Uganda’s delayed oil production could affect economic outlook

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The World Bank said that Uganda should work on the processes for the Final Investment Decision (FID) by the oil and gas firms, saying further delay will undermine the country’s economic outlook.

Delays in oil exports beyond 2024 could lead to liquidity pressures in the country warns that the released 14th Economic Update, a bi-annual publication by the World Bank.

“Subsequent delays in oil exports beyond 2023/24 could result in liquidity pressures, given the current heavy borrowing for oil sector related infrastructure that is relying on an enhanced repayment, capacity from oil exports, and especially if more non-concessional borrowing occurs,” the report cautions in its Economic outlook and risks.

Presenting the findings at an event held in Kampala, Mr Richard Walker, a senior economist with the World Bank, said that the recent termination of the Tullow deal has increased uncertainty for oil sector-related investments in the country.

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The report also says that this could reduce broad sentiments over the mid-term and private sector investments.

“If you think about the price of oil at $54 a barrel is just good for real growth outcomes in Uganda but not good for necessarily encouraging a quicker Investment Decision and maybe shorten the time to oil production, imagine if that price is higher, companies may be interested in trying to get this deal done,” Mr Walker, emphasized.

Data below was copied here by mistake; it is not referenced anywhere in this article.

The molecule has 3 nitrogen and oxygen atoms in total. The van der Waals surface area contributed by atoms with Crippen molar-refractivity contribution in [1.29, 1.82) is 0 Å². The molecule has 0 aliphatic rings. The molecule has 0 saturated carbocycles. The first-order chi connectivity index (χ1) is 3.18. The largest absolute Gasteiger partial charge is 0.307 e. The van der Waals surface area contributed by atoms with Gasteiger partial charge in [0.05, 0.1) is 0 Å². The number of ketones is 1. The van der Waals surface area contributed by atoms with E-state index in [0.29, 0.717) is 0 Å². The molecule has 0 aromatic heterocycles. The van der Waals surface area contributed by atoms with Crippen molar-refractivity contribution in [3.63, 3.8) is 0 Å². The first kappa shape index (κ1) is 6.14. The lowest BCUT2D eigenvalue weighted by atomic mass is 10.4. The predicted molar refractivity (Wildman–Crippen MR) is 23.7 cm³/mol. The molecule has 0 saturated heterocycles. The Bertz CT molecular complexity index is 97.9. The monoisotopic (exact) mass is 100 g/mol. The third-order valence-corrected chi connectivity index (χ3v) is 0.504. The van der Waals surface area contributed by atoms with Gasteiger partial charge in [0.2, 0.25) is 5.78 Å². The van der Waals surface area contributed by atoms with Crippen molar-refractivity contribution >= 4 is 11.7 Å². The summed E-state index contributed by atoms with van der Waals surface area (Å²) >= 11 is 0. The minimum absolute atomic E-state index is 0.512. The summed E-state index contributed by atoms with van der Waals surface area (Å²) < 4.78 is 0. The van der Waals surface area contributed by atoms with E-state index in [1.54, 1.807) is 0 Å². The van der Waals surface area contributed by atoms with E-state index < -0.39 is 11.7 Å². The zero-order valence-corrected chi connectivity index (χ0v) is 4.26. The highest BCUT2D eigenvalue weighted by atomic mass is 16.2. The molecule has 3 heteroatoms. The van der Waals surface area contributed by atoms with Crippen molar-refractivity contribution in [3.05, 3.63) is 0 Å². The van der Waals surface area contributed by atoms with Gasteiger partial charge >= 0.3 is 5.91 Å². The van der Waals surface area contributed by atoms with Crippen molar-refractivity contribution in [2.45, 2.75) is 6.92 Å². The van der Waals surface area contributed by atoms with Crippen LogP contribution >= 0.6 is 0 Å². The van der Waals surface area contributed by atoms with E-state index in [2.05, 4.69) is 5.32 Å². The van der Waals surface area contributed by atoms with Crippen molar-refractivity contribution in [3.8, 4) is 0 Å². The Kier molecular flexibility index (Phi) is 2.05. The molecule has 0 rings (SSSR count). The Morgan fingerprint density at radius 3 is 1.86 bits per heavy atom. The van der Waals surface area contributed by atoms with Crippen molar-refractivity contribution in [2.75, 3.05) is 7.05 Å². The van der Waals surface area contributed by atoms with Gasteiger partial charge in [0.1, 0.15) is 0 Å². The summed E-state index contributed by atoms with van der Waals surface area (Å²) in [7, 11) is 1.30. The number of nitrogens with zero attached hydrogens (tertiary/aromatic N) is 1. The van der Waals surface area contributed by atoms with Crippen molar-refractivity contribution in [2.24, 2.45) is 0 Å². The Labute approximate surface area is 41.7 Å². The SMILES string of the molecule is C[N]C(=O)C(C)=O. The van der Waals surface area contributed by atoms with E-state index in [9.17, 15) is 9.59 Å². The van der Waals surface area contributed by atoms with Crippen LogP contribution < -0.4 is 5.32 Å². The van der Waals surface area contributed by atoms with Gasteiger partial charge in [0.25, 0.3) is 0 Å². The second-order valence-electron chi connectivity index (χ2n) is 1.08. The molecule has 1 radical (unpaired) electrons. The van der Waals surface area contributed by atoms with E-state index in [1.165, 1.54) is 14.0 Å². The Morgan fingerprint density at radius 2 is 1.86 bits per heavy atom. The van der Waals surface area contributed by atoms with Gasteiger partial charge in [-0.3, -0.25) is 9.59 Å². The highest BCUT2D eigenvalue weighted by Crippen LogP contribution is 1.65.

The China National Offshore Oil Company (CNOOC), Total E&p and Tullow are the joint venture partners pursuing commercial production of the lucrative oil and gas resource in South Western Uganda, where usable deposits have been proved, oil rigs set up and the so much needed Final Investment Decision still hanging in balance.

“Draw some lessons from Ghana, they moved into the production of oil, undertook huge borrowing tied to revenues from oil. World crude oil prices have been shaky. Uganda, may actually find it necessary to develop its other major sectors such as agriculture and industry because these could guarantee immediate and steady growth outcomes than putting too much hope in the oil,” counselled Prof. Leipsiger at the fifth Annual Governor’s Public Lecture held in Kampala last month.

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